City construction projects progressing


Construction for Phase 1 of the Sen. Terry Brown Memorial Amphitheater on The Island is nearly complete. Official say the $3.2 million project will be finished by the end of July with a ribbon-cutting possible in August.

Construction for Phase 1 of the Sen. Terry Brown Memorial Amphitheater on The Island is nearly complete. Official say the $3.2 million project will be finished by the end of July with a ribbon-cutting possible in August. Photo by: Deanna Robinson/Dispatch Staff


Alex Holloway



Work on the Sen. Terry Brown Amphitheater's first phase is expected to finish next month, weather permitting.


J5 Broaddus Senior Project Manager Robyn Eastman said progress at the amphitheater has generally progressed well, even with the heavy rains that have hit the area for the past few weeks.


"The amphitheater will be finished up by the end of July," Eastman said. "We're getting down to the last few items on that."



Eastman estimated the city may consider holding a ribbon cutting sometime in August.


The venue, which is named for the late District 17 state senator, is located on the Island. Construction on the $3.2 million project started last fall.


The project has been split into four contracts that were awarded to three firms: plumbing to Perma Corporation for $189,420; the stage to Gregory Construction Services for $1.39 million; civil site work to Gregory Construction for $1.31 million; and electrical to Webster Electric for $393,696.


Gregory Construction and Perma Corporation are located in Columbus. Webster Electric is based in Collinsville.


A drought that lasted in to the fall helped the project get off to a brisk start. That may have helped avoid more serious delays from recent rains.


The amphitheater's first phase includes infrastructure work -- water, sewer, lighting, a 42-by-56-foot stage, ramps and fencing. Phase 2, which City Engineer Kevin Stafford has said should cost approximately $1.5 million, will see the installation of fixed seating, concession booths, restrooms, ticket booths, ramps and additional fencing.


When both phases are complete, the amphitheater will have an about 3,500-person capacity, with a mixed of fixed and lawn seating. Once finished, the amphitheater could host concerts, church events, graduations and other events.


The Legislature provided the funding for Phase 1. The city is waiting for more legislative funding to start the project's second phase.



Library windows


Work at the Columbus-Lowndes Public Library on Seventh Street North will also soon begin. The city and county are evenly splitting the cost of replacing all 36 windows at the facility. Eastman said the old windows have started to leak, which has caused some minor water damage.


The project, awarded to Columbus-based Morrow Construction, will cost $49,250. Eastman said the cost includes removing the old windows, installing new energy-efficient windows and retouching the paint around them.


Eastman said J5 has submitted paperwork to the Mississippi Department of Archives and History because the library is in a historic district. He said he expects to get approval in a week or so, and work on the project should begin and finish in July.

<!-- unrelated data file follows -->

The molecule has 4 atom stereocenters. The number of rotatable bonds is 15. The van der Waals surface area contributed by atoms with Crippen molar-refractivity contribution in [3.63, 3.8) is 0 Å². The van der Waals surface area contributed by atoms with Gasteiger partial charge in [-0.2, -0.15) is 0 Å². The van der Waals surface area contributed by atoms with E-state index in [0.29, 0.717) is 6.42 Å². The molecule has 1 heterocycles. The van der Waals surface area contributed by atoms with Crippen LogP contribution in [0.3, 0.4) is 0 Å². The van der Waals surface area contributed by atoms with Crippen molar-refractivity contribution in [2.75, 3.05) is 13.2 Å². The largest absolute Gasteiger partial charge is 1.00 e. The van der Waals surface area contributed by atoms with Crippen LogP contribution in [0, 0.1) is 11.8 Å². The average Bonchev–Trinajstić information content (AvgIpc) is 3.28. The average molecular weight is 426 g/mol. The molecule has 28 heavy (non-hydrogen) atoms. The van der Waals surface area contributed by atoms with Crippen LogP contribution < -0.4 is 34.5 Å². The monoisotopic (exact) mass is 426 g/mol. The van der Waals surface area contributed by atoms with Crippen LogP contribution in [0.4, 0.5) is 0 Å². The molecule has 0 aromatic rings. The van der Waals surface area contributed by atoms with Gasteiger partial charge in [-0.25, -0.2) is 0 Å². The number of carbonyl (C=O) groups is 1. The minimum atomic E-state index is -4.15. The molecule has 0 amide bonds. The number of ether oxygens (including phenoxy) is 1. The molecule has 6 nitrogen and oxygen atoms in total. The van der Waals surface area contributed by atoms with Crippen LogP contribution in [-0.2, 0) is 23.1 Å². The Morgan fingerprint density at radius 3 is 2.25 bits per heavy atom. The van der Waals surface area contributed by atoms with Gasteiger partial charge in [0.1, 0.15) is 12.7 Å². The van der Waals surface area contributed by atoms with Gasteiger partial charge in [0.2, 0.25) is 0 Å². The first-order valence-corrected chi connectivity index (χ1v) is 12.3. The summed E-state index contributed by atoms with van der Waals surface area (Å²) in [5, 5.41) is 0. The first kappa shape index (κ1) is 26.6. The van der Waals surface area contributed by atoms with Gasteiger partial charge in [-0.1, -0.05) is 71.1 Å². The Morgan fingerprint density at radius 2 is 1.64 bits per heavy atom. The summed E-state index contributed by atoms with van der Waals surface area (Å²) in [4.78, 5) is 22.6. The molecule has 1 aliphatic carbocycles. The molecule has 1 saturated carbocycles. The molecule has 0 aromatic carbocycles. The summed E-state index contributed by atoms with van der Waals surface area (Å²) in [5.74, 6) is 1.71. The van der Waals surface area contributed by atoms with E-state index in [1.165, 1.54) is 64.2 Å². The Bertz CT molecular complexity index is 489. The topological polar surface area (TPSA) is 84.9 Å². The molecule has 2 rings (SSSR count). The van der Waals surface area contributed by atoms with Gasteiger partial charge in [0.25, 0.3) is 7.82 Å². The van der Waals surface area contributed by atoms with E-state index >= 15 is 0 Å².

The work shouldn't cause any disruptions at the library, he said.


"This should not have any impact on them at all," Eastman said. "We'll coordinate with any events they have and work around them. We anticipate no interruptions to their operations."



Road projects


Two major projects remain on the city's $5 million paving and sidewalk improvement work that began last year.


Eastman said Falcon Construction will soon begin repaving a stretch of Second Avenue North from the back of the municipal complex to the Trotter Convention Center.


The road has been rough in recent months as crews conduct sewer repairs and install water line upgrades for Columbus Light and Water.


Ward 5 Councilman Stephen Jones said he's aware of the road's poor condition due to the work and asked residents to be patient.


"I definitely can't wait for it to be completed," he said. "Second Avenue has taken so long because we want to make sure it's done completely and we don't want to go back in after they pave it."


Eastman said paving work will also soon begin on North 18th Avenue near Sunflower to close to the Burger King.


Ward 6 Councilman Bill Gavin said the project touches both his and Jones' wards.


"It's a pretty rough," Gavin added. "We've got to get it paved, and that's going to be a big improvement for people."


Eastman said J5 is working with Falcon to minimize traffic issues from the work. According to a Mississippi Department of Transportation of estimate, up to 9,900 vehicles pass along the part of North 18th Avenue set for repaving.


"This is a project that will be very disruptive to traffic," Eastman said. "We're trying to coordinate with the contractor right now to have that work done at night."



Alex Holloway was formerly a reporter with The Dispatch.



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